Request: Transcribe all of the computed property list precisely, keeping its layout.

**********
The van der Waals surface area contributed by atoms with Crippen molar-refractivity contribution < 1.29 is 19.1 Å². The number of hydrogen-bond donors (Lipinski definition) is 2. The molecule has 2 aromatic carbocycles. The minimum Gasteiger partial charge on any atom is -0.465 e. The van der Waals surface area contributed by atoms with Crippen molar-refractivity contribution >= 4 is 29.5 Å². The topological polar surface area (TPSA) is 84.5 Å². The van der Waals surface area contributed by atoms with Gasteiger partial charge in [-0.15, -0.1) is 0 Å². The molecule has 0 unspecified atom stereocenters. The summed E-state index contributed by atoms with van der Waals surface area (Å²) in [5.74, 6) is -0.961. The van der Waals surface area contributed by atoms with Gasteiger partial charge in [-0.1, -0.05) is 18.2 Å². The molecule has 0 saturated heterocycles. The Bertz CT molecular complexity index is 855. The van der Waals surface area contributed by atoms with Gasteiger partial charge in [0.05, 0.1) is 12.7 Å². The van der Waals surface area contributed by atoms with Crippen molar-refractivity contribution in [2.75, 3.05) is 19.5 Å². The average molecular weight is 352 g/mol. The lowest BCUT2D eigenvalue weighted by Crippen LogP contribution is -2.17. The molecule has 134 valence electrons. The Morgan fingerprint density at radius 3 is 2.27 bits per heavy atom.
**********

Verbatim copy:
The van der Waals surface area contributed by atoms with Crippen molar-refractivity contribution < 1.29 is 19.1 Å². The number of hydrogen-bond donors (Lipinski definition) is 2. The molecule has 2 aromatic carbocycles. The minimum Gasteiger partial charge on any atom is -0.465 e. The van der Waals surface area contributed by atoms with Crippen molar-refractivity contribution >= 4 is 29.5 Å². The topological polar surface area (TPSA) is 84.5 Å². The van der Waals surface area contributed by atoms with Gasteiger partial charge in [-0.15, -0.1) is 0 Å². The molecule has 0 unspecified atom stereocenters. The summed E-state index contributed by atoms with van der Waals surface area (Å²) in [5.74, 6) is -0.961. The van der Waals surface area contributed by atoms with Gasteiger partial charge in [-0.1, -0.05) is 18.2 Å². The molecule has 0 saturated heterocycles. The Bertz CT molecular complexity index is 855. The van der Waals surface area contributed by atoms with Gasteiger partial charge in [0.05, 0.1) is 12.7 Å². The van der Waals surface area contributed by atoms with Crippen molar-refractivity contribution in [2.75, 3.05) is 19.5 Å². The average molecular weight is 352 g/mol. The lowest BCUT2D eigenvalue weighted by Crippen LogP contribution is -2.17. The molecule has 134 valence electrons. The Morgan fingerprint density at radius 3 is 2.27 bits per heavy atom.